Youth Pastor is more than a title

Youth Pastor is more than a titleTwo weeks ago Adam McLane and I were in Haiti sitting with one of our Haitian translators. The translator asked me, “Are you a youth pastor?” I replied that I am. He turned to Adam and asked the same thing. Adam explained that he used to be a youth pastor, but now he works for Youth Specialties. Our translator pushed back and said that Adam is still a youth pastor even if he doesn’t work at a church. Adam didn’t really agree with him and, without missing a beat, our translator shot back, “You are always a pastor because being a pastor is your spiritual gift, not your title. Even if you don’t work at a church, you are still a pastor.”

The conversation quickly turned to my last name and how I’m a Nazi like Hitler because I have a German last name (don’t ask lol), but I’ve been thinking about what he said. Being a pastor is not just a title we’re assigned because we’re on paid staff at a church — it’s our spiritual gift. There are numerous implications of this perspective.

First, I went to school for 7 years to learn how to use my spiritual gift of pastor/shepherd, but most of the things I spend my time doing each day fall into administrative tasks and organizing details, a gift I don’t have. Hmm… I would much rather be doing pastoral care for teens.

Second, and more importantly, this means that there are probably a lot more pastors in my church than I think, including teenagers! This puts a whole new spin on the term, “youth pastor.” Right now, I am not intentionally using the youth pastors in my ministry, nor training them to do pastoral care in their schools and future work environments.

I think this is will be part of the process of correcting the way I’m doing youth ministry all wrong, but I’m still thinking and praying through it. I greatly appreciate and welcome all your insights. The comments below are open.

Posted on March 2, 2010

  • Ben Read

    Great way of thinking of things. Could shift the way we train our student leaders, and the ways we use them in the ministry. Wish more people in the congregation would understand this concept as well.

  • I must respectfully say that I don't agree. The "gift" of the pastorate is not my personal gift, it is God's office to serve the local church – Ephesians 4:11-12. Being a pastor (shepherd) is the title I am assigned and the ministry in which I serve. It is not my spiritual gift.

    • The office to serve the local church seems to be termed as "overseer" in scripture. The gift of pastoring seems to be indicated in Eph 4:11, "It was he who gave some to be apostles, some to be prophets, some to be evangelists, and some to be pastors and teachers…"

      Since you also quoted that verse, you must be interpreting that to mean the Lord gives the positions to different people, not the gifts. i.e. apostles, prophets, evangelists, pastors and teachers are all positions/titles, not gifts. Interesting.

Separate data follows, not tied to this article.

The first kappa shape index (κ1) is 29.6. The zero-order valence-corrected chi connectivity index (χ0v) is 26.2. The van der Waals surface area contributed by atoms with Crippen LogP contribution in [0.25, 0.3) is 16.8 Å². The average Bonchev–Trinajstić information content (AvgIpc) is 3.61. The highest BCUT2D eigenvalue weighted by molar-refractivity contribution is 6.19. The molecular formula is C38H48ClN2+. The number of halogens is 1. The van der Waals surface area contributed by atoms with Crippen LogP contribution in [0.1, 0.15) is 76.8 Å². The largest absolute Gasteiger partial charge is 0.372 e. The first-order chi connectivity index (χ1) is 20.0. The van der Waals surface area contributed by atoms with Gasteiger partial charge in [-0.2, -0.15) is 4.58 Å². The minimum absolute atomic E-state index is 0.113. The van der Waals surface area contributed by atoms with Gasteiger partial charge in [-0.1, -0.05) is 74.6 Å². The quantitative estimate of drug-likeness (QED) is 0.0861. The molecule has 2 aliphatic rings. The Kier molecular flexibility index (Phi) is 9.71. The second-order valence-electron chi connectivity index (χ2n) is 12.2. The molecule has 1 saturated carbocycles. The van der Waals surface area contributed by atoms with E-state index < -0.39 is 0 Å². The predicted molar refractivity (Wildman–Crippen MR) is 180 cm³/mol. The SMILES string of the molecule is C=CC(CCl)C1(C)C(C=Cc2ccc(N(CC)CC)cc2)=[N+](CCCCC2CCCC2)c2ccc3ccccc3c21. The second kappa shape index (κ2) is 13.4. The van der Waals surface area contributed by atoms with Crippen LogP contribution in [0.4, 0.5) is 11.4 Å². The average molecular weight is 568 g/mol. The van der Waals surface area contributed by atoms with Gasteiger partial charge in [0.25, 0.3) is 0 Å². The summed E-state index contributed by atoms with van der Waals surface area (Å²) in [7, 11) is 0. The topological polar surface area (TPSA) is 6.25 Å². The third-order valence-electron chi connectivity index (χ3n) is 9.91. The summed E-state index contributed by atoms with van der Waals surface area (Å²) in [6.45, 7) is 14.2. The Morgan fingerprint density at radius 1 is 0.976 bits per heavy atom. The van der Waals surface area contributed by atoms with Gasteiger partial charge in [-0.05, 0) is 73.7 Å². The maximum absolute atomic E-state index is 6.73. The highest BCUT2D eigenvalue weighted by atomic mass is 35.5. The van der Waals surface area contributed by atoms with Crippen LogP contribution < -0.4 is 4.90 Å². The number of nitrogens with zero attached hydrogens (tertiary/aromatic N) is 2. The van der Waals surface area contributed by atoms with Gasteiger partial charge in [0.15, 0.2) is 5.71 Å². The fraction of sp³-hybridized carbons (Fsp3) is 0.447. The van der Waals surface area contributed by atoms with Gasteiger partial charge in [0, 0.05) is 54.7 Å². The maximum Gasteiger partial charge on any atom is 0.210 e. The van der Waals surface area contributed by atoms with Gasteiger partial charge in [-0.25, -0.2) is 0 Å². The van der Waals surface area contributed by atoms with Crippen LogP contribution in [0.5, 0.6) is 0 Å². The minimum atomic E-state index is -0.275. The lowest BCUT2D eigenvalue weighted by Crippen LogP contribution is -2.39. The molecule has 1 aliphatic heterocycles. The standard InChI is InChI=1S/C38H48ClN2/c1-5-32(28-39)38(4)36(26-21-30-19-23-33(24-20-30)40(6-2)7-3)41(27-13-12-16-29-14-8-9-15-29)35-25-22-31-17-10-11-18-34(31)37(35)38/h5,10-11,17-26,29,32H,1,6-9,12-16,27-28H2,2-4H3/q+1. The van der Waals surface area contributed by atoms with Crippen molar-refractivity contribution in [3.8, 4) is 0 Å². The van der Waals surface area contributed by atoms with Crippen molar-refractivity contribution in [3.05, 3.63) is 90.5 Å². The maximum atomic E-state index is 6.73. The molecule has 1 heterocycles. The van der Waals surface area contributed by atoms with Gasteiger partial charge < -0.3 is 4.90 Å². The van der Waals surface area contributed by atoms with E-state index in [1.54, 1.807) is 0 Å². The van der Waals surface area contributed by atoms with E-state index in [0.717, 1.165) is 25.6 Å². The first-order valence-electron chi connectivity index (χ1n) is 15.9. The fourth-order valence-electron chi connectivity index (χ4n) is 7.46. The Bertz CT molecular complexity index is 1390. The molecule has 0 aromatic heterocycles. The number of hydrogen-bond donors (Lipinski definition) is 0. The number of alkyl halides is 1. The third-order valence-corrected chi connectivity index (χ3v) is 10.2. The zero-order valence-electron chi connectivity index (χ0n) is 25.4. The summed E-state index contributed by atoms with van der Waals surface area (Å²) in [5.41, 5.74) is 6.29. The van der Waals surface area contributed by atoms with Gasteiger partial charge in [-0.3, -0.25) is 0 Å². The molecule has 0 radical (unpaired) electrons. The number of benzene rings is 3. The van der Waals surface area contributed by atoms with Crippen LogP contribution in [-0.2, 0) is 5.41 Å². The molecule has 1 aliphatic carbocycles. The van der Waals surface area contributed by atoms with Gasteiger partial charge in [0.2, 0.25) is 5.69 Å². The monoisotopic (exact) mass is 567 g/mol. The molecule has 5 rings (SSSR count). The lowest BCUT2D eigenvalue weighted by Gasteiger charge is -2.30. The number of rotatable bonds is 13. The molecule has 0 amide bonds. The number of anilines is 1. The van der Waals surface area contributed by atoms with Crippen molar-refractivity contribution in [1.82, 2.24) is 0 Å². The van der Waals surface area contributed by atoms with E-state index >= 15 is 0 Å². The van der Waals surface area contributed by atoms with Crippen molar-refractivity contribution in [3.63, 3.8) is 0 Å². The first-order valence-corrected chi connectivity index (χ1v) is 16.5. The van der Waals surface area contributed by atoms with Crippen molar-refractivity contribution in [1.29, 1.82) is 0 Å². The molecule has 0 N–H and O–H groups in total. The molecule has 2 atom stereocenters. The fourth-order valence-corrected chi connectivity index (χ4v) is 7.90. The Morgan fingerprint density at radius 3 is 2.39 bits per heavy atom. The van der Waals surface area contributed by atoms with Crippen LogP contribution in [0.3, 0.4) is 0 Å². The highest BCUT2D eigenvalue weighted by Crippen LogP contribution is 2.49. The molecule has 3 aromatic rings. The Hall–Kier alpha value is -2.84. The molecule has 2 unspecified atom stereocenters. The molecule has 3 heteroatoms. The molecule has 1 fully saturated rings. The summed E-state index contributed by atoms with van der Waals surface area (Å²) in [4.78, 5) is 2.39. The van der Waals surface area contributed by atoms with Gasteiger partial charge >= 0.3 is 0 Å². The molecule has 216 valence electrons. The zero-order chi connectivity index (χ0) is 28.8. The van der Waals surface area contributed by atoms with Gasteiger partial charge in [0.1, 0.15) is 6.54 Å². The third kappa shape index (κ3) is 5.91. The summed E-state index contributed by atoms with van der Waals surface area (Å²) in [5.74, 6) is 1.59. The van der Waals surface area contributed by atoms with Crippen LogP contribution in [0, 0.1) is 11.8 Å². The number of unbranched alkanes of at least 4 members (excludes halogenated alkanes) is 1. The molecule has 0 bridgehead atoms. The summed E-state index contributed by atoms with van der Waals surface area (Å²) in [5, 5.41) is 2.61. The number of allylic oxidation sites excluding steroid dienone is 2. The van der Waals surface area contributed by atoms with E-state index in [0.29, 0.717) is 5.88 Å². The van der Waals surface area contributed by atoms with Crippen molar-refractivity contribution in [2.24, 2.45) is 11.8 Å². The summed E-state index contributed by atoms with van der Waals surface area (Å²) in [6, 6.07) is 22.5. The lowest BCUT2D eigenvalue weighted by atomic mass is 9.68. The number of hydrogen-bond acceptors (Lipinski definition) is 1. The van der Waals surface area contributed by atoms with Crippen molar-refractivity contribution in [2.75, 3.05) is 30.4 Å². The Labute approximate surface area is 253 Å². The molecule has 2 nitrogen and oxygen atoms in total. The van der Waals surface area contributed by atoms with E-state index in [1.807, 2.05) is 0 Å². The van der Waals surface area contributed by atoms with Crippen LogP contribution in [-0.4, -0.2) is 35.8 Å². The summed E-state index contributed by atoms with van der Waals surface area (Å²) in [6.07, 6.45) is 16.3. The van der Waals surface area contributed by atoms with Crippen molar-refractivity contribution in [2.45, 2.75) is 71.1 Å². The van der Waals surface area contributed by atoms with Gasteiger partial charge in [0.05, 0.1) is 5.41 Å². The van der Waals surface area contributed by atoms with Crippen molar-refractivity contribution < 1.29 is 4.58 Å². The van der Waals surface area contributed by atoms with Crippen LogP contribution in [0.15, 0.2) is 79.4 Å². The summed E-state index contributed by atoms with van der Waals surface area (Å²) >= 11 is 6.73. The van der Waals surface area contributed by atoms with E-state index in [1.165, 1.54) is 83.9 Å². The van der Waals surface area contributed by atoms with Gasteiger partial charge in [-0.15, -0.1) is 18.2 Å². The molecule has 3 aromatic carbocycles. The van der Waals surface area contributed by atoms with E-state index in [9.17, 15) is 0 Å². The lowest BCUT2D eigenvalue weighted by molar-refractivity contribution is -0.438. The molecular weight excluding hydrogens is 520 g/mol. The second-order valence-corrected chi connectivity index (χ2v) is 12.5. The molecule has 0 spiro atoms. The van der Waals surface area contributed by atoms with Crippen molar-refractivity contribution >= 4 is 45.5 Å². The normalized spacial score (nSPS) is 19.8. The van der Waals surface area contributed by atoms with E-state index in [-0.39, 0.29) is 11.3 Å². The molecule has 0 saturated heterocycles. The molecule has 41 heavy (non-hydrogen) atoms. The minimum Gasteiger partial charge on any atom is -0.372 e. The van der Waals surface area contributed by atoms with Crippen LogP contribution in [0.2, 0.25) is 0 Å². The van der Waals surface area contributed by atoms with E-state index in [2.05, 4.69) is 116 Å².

• Huh….It cut off my whole comment last time and I didn't notice it. Sorry. Hopefully this whole thing gets in there – what I was trying to say is that it is not my spiritual gift as much as it is a gift to the church – you cannot separate pastor from the local church – the edifying of the body of Christ. Maybe that makes more sense?

  • Amen, when you first told me this story I started to think about how the words elder and pastor are interchangeable in scripture. Of course this goes way beyond that. If the priesthood is for all believers, then it would make sense that on some level all would pastor.

    Let me suggest that the position of pastor is an office, but the ability to pastor is a gift…something like that. Anyway it is both and, not either or.

  • 2 Corinthians 3:5-6 says;" It is not that we think we are qualified to do anything on our own. Our qualification comes from God. He has enabled us to be ministers of his new covenant." God enables everyone to be ministers of the gospel.

  • I agree with the Italian translator. Pastoring, caring and serving people is a beautiful expression in the Kingdom for the Body. Where I disagree with Gabriel is his definition of the church. I don't think the original context of those scripture passages were meant to be understood in the light of our current institutionalized forms. Being pastoral doesn't need to be connected with a building, an organization, or a denomination.

    I appreciate my ordination in that it gives me license to do things in our culture like weddings and funerals. But in terms of what is really happening in my heart towards the Body of Christ, it is all about what God is doing in my life and has very little, if nothing, to do with the external recognition or title bestowed from others. Honestly the hierarchy we have attached to spiritual positions is more often than not distracting.

    • I am not understanding what you don't agree with. I never mentioned anything about a building, organization or denomination. If you are extracting that from my saying "local church," then we have very different ideas of what the local church is. I will saythat I do believe strongly in the primacy of the local church. The same definition of the called-out assembly that is put forth in the New Testament applies today as well as it did then.

  • I agree with Chad. Definition of church then and now are very different. Reminds of the old philosophical question,’ If a tree falls in the woods and no one is there to hear it, does it still make a noise?” If there are no church buildings are there no pastors? or church for that matter? Youth ministry is like the mafia, there really is no getting out. I tried.

    Michael Corleone:” Just when I thought I was out… they pull me back in.”

    I guess I am just a youth ministry Goomba! There is no getting out alive. LOL

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